·         Small scale studies are worthless (and some here are very small). Combining them by the dubious process of the meta-analysis does not improve matters and introduces other biases (e.g. publication bias).

·         Not only are ordinary readers confused by graphs: as the vioxx case shows, even self-styled scientists cannot interpret their own visual results.

·         Last and hindmost, what were these scatter diagrams supposed to demonstrate? Damned if I know.

## Opportunism

The statistical bigots are ever watchful for “evidence” to promote their causes. In particular they monitor the numbers so that they can publicise any accidental correlations that go in the “right” direction, while ignoring those that go in the “wrong” one.  This activity is at its highest around one of their “coups”; for the march of the zealots must be ever forward, with no reversion.

Thus there is constant selective mining of “before and after events” relative to the smoking ban, which are celebrated by the establishment media. During the writing of this piece there was childhood asthma  in January 2013. Then, even more bizarrely there was Premature birth in February.

In the fifties, none of my many childhood friends at school or in my neighbourhood had witnessed asthma or its symptoms. I was able to demonstrate wheezing to them, which I could trigger by drinking a small quantity of lemon barley water, and it became a sort of party piece. We were constantly exposed to tobacco smoke everywhere, especially in enclosed spaces like cinemas. Now I see many children climbing onto the school bus clutching their Ventolin inhalers and wonder why there seems to be so little interest in finding out why.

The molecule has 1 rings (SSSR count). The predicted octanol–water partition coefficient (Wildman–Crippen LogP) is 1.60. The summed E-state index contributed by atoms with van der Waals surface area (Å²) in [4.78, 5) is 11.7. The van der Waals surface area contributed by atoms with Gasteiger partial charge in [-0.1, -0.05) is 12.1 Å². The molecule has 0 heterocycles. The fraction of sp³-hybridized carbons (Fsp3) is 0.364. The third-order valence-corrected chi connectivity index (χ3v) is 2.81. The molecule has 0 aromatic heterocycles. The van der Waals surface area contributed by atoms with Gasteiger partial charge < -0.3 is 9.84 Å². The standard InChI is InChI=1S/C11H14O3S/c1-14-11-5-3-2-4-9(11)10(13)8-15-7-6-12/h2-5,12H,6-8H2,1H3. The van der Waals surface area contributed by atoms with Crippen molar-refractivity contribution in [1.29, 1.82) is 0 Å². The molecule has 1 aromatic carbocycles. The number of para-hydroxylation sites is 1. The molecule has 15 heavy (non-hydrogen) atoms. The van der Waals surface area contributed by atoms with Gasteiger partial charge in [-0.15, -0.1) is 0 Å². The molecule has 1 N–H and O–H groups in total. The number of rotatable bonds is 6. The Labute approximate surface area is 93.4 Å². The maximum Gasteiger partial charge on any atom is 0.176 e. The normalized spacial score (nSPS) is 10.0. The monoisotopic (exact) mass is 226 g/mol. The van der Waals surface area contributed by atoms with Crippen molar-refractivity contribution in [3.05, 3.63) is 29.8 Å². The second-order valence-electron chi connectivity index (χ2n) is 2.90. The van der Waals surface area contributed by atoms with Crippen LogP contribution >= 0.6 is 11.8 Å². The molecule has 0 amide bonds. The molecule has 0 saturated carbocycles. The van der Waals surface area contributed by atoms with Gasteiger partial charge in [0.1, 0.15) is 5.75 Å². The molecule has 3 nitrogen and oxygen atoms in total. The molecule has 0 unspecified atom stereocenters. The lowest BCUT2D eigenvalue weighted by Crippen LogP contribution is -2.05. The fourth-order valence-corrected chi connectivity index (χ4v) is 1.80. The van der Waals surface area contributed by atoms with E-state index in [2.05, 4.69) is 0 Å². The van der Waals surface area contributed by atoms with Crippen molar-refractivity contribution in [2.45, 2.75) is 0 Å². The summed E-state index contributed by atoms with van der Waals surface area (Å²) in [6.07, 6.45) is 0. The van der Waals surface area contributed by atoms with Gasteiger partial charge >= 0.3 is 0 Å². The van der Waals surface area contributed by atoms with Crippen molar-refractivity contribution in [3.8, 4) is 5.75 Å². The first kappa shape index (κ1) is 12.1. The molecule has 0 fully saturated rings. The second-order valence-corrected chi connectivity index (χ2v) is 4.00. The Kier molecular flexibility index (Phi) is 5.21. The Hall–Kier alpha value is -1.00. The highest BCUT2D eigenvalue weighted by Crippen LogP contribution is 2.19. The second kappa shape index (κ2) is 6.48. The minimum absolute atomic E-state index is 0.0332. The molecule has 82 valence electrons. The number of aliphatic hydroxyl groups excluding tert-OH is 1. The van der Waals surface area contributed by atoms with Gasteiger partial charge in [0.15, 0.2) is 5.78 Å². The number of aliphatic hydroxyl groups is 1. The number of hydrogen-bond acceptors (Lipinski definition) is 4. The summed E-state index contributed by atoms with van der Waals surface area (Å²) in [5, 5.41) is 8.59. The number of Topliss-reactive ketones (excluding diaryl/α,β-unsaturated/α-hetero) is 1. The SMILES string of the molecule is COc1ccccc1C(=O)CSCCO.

## Discussion

In the modern age almost everything is political; not just party-political, but also driven by sometimes covert, extra-parliamentary interest groups.

Science has come under total political control and so has lost much of its raison d’être, which is human curiosity.  In common parlance the very word “science” has changed its meaning. A repeated observation is that the existence of a consensus (a concept alien to science) in any field results in the suppression of research into alternative hypotheses. Politicians and bureaucrats nurture research that confirms their prejudices. That promotes a consensus, which inevitably becomes self-reinforcing by the exclusion of alternatives, so alleged scientific progress becomes merely the expression of Government policy.

The EU, USA, Britain and Australia all have left-leaning, authoritarian governments and bureaucracies, who believe it is their right and duty to exercise control over every detail of their victims’ lives. Powerful monolithic media organisations, such as the BBC and ABC, ruthlessly exercise rigorous censorship and selectivity to magnify the apparent weight of zealot causes favoured by the contemporary establishment. Scientific matters are discussed in terms of political ideology rather than the natural language of science, which is predominantly mathematics.

The looseness of trendy modern statistical procedures provides a ready response to political requirements. Results can be virtually manufactured to order. These are then used, with the cooperation of the establishment media, to bludgeon the population into obedience.

John Brignell

February 2013

Index